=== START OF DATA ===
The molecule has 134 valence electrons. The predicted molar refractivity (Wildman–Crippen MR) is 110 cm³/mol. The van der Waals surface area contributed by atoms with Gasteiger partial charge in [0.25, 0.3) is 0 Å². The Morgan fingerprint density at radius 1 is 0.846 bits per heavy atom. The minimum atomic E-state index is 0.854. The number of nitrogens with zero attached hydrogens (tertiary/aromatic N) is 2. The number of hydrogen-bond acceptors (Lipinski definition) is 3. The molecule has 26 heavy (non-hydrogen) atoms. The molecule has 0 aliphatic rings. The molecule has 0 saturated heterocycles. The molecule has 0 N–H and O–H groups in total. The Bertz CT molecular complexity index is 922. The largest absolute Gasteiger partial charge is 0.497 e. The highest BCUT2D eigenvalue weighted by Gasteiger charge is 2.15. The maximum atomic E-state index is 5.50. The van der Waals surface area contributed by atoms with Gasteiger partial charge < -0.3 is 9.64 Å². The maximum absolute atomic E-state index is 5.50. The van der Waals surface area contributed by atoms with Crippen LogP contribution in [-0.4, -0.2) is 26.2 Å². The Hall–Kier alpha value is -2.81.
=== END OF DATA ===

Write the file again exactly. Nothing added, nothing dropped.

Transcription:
The molecule has 134 valence electrons. The predicted molar refractivity (Wildman–Crippen MR) is 110 cm³/mol. The van der Waals surface area contributed by atoms with Gasteiger partial charge in [0.25, 0.3) is 0 Å². The Morgan fingerprint density at radius 1 is 0.846 bits per heavy atom. The minimum atomic E-state index is 0.854. The number of nitrogens with zero attached hydrogens (tertiary/aromatic N) is 2. The number of hydrogen-bond acceptors (Lipinski definition) is 3. The molecule has 26 heavy (non-hydrogen) atoms. The molecule has 0 aliphatic rings. The molecule has 0 saturated heterocycles. The molecule has 0 N–H and O–H groups in total. The Bertz CT molecular complexity index is 922. The largest absolute Gasteiger partial charge is 0.497 e. The highest BCUT2D eigenvalue weighted by Gasteiger charge is 2.15. The maximum atomic E-state index is 5.50. The van der Waals surface area contributed by atoms with Gasteiger partial charge < -0.3 is 9.64 Å². The maximum absolute atomic E-state index is 5.50. The van der Waals surface area contributed by atoms with Crippen LogP contribution in [-0.4, -0.2) is 26.2 Å². The Hall–Kier alpha value is -2.81.